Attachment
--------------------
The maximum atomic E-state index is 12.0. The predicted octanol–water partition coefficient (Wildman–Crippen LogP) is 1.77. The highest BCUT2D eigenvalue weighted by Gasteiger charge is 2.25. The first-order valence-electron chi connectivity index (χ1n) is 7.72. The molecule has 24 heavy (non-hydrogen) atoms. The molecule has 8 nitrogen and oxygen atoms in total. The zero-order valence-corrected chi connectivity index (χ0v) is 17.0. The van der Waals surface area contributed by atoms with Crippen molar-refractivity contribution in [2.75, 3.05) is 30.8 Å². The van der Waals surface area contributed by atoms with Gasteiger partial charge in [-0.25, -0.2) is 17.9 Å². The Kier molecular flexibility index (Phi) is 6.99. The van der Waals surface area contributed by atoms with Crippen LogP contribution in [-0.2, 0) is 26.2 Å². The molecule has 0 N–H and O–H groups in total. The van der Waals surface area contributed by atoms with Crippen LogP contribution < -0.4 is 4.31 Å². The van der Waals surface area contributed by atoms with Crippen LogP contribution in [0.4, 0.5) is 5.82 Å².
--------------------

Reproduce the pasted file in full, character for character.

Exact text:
The maximum atomic E-state index is 12.0. The predicted octanol–water partition coefficient (Wildman–Crippen LogP) is 1.77. The highest BCUT2D eigenvalue weighted by Gasteiger charge is 2.25. The first-order valence-electron chi connectivity index (χ1n) is 7.72. The molecule has 24 heavy (non-hydrogen) atoms. The molecule has 8 nitrogen and oxygen atoms in total. The zero-order valence-corrected chi connectivity index (χ0v) is 17.0. The van der Waals surface area contributed by atoms with Crippen molar-refractivity contribution in [2.75, 3.05) is 30.8 Å². The van der Waals surface area contributed by atoms with Gasteiger partial charge in [-0.25, -0.2) is 17.9 Å². The Kier molecular flexibility index (Phi) is 6.99. The van der Waals surface area contributed by atoms with Crippen LogP contribution in [-0.2, 0) is 26.2 Å². The molecule has 0 N–H and O–H groups in total. The van der Waals surface area contributed by atoms with Crippen LogP contribution < -0.4 is 4.31 Å². The van der Waals surface area contributed by atoms with Crippen LogP contribution in [0.4, 0.5) is 5.82 Å².